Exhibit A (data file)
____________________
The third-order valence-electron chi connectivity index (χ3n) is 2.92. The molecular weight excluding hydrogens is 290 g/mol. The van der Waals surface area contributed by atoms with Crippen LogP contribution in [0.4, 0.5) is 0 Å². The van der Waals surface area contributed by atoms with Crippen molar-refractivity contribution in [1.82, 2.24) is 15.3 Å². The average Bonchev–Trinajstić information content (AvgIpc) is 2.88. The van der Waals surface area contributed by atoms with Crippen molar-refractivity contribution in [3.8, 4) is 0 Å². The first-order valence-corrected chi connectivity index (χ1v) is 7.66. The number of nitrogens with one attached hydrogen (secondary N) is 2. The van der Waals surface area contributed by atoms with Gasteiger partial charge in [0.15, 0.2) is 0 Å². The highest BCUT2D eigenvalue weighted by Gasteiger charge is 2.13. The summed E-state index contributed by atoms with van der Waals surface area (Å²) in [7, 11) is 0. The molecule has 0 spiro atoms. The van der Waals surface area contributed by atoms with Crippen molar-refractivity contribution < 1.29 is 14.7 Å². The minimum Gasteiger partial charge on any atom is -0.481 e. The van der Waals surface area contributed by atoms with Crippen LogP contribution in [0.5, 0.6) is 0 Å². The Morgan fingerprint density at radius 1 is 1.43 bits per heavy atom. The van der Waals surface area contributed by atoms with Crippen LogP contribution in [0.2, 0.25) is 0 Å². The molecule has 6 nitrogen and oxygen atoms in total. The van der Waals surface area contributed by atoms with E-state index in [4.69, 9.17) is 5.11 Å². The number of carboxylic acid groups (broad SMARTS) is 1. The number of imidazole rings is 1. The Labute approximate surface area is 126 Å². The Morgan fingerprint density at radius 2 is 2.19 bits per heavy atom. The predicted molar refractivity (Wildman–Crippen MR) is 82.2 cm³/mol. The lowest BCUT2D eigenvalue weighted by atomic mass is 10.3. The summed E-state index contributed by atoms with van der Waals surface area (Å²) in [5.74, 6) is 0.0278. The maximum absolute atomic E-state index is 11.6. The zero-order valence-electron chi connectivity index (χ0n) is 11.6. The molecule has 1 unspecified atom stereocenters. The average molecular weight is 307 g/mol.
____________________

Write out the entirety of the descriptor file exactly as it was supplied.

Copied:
The third-order valence-electron chi connectivity index (χ3n) is 2.92. The molecular weight excluding hydrogens is 290 g/mol. The van der Waals surface area contributed by atoms with Crippen LogP contribution in [0.4, 0.5) is 0 Å². The van der Waals surface area contributed by atoms with Crippen molar-refractivity contribution in [1.82, 2.24) is 15.3 Å². The average Bonchev–Trinajstić information content (AvgIpc) is 2.88. The van der Waals surface area contributed by atoms with Crippen molar-refractivity contribution in [3.8, 4) is 0 Å². The first-order valence-corrected chi connectivity index (χ1v) is 7.66. The number of nitrogens with one attached hydrogen (secondary N) is 2. The van der Waals surface area contributed by atoms with Gasteiger partial charge in [0.15, 0.2) is 0 Å². The highest BCUT2D eigenvalue weighted by Gasteiger charge is 2.13. The summed E-state index contributed by atoms with van der Waals surface area (Å²) in [7, 11) is 0. The molecule has 0 spiro atoms. The van der Waals surface area contributed by atoms with Crippen molar-refractivity contribution < 1.29 is 14.7 Å². The minimum Gasteiger partial charge on any atom is -0.481 e. The van der Waals surface area contributed by atoms with Crippen LogP contribution in [0.5, 0.6) is 0 Å². The Morgan fingerprint density at radius 1 is 1.43 bits per heavy atom. The van der Waals surface area contributed by atoms with Crippen LogP contribution in [0.2, 0.25) is 0 Å². The molecule has 6 nitrogen and oxygen atoms in total. The van der Waals surface area contributed by atoms with E-state index in [4.69, 9.17) is 5.11 Å². The number of carboxylic acid groups (broad SMARTS) is 1. The number of imidazole rings is 1. The Labute approximate surface area is 126 Å². The Morgan fingerprint density at radius 2 is 2.19 bits per heavy atom. The predicted molar refractivity (Wildman–Crippen MR) is 82.2 cm³/mol. The lowest BCUT2D eigenvalue weighted by atomic mass is 10.3. The summed E-state index contributed by atoms with van der Waals surface area (Å²) in [5.74, 6) is 0.0278. The maximum absolute atomic E-state index is 11.6. The zero-order valence-electron chi connectivity index (χ0n) is 11.6. The molecule has 1 unspecified atom stereocenters. The average molecular weight is 307 g/mol.